A new Spike update lets you set it as the default email app on iPhone, iPad

Spike Email On iPhone iPad Mac
Spike Email On iPhone iPad Mac (Image credit: Spike)

What you need to know

  • Spike has been updated to add support for iOS 14.
  • That means users can set it as their default email app for the first time.
  • Tapping an email address will launch Spike instead of Mail.

Spike is an app that tries to reimagine the way we deal with email but it still needs to make it easy for us to actually create new emails. Now, that involves taking advantage of iOS 14's ability to set default email apps other than the stock Mail app.

Spike's latest update adds support for the iOS 14 hotness, giving people another reason to avoid the Mail app as if their life depended on it. That could be a big deal if you're someone who has thrown themselves into the Spike way of doing things, too.

NEW: Set Spike as your default email app with iOS14.Go into the Spike app's Settings > Use as default email app > Default Email App > Spike. Or, the traditional (yawn) way: Go into iOS settings > scroll down to Spike > default mail app > Spike.Now, tapping on a link to an email will automatically open a new message in Spike. Less taps = Time saved.What else? 1-tap share to people or groups you frequently contact. Some nips & tucks to keep us feeling young and rejuvenated.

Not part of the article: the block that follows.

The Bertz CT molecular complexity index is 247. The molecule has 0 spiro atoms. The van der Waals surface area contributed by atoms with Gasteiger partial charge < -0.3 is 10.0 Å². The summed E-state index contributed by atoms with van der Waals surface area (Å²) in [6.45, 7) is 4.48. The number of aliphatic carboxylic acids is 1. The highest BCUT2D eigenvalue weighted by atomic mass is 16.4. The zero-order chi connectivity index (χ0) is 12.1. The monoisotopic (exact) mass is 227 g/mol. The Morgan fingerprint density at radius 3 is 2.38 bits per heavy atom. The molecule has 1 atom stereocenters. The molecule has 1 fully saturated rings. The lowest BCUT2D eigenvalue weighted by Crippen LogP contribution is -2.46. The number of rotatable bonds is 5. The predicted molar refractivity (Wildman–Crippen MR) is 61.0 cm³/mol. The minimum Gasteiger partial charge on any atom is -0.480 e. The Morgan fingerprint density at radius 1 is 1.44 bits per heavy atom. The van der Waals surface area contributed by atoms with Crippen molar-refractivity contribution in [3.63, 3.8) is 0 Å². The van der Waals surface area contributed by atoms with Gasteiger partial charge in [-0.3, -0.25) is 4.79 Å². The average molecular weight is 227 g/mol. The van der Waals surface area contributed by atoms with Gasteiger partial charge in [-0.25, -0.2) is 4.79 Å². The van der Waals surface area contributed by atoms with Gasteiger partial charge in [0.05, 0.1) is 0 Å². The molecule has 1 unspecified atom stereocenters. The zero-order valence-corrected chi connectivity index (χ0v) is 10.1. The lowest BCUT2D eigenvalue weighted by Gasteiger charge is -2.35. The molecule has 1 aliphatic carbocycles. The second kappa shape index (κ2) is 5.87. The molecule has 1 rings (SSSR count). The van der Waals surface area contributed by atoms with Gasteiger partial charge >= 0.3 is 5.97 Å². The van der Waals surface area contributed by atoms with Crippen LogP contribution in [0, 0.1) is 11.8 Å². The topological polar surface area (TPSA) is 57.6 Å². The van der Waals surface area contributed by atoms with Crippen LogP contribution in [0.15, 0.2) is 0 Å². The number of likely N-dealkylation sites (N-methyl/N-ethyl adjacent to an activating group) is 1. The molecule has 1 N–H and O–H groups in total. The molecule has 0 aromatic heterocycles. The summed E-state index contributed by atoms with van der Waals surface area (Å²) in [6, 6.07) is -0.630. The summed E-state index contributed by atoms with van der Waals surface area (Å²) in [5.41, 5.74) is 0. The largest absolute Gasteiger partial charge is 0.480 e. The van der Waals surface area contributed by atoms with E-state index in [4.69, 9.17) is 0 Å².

With the update installed, tapping an email address will launch Spike rather than the stock Mail app – a new feature only made possible by iOS 14.

The updated Spike is available for download from the App Store now. It's a free download, too.

Oliver Haslam

Oliver Haslam has written about Apple and the wider technology business for more than a decade with bylines on How-To Geek, PC Mag, iDownloadBlog, and many more. He has also been published in print for Macworld, including cover stories. At iMore, Oliver is involved in daily news coverage and, not being short of opinions, has been known to 'explain' those thoughts in more detail, too. Having grown up using PCs and spending far too much money on graphics card and flashy RAM, Oliver switched to the Mac with a G5 iMac and hasn't looked back. Since then he's seen the growth of the smartphone world, backed by iPhone, and new product categories come and go. Current expertise includes iOS, macOS, streaming services, and pretty much anything that has a battery or plugs into a wall. Oliver also covers mobile gaming for iMore, with Apple Arcade a particular focus. He's been gaming since the Atari 2600 days and still struggles to comprehend the fact he can play console quality titles on his pocket computer.